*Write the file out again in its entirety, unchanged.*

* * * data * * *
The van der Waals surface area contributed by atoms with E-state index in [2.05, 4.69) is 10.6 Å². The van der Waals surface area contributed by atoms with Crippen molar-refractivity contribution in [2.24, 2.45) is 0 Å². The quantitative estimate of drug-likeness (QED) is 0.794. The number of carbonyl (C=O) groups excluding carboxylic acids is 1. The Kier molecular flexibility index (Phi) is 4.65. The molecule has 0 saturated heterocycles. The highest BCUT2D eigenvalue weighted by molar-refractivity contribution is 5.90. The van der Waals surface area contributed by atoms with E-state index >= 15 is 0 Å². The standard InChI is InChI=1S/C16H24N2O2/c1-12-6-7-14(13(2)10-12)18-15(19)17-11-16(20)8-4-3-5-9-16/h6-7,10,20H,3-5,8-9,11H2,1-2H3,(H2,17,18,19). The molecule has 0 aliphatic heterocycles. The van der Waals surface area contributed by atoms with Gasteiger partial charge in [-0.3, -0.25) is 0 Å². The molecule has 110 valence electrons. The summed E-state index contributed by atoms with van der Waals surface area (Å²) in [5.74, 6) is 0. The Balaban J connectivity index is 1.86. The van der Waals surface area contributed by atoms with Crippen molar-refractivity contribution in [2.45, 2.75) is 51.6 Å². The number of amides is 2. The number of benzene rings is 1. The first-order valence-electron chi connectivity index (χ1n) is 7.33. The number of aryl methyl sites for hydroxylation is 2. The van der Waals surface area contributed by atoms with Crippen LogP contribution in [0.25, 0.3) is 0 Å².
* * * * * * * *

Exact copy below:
The van der Waals surface area contributed by atoms with E-state index in [2.05, 4.69) is 10.6 Å². The van der Waals surface area contributed by atoms with Crippen molar-refractivity contribution in [2.24, 2.45) is 0 Å². The quantitative estimate of drug-likeness (QED) is 0.794. The number of carbonyl (C=O) groups excluding carboxylic acids is 1. The Kier molecular flexibility index (Phi) is 4.65. The molecule has 0 saturated heterocycles. The highest BCUT2D eigenvalue weighted by molar-refractivity contribution is 5.90. The van der Waals surface area contributed by atoms with E-state index >= 15 is 0 Å². The standard InChI is InChI=1S/C16H24N2O2/c1-12-6-7-14(13(2)10-12)18-15(19)17-11-16(20)8-4-3-5-9-16/h6-7,10,20H,3-5,8-9,11H2,1-2H3,(H2,17,18,19). The molecule has 0 aliphatic heterocycles. The van der Waals surface area contributed by atoms with Gasteiger partial charge in [-0.3, -0.25) is 0 Å². The molecule has 110 valence electrons. The summed E-state index contributed by atoms with van der Waals surface area (Å²) in [5.74, 6) is 0. The Balaban J connectivity index is 1.86. The van der Waals surface area contributed by atoms with Crippen molar-refractivity contribution in [2.45, 2.75) is 51.6 Å². The number of amides is 2. The number of benzene rings is 1. The first-order valence-electron chi connectivity index (χ1n) is 7.33. The number of aryl methyl sites for hydroxylation is 2. The van der Waals surface area contributed by atoms with Crippen LogP contribution in [0.25, 0.3) is 0 Å².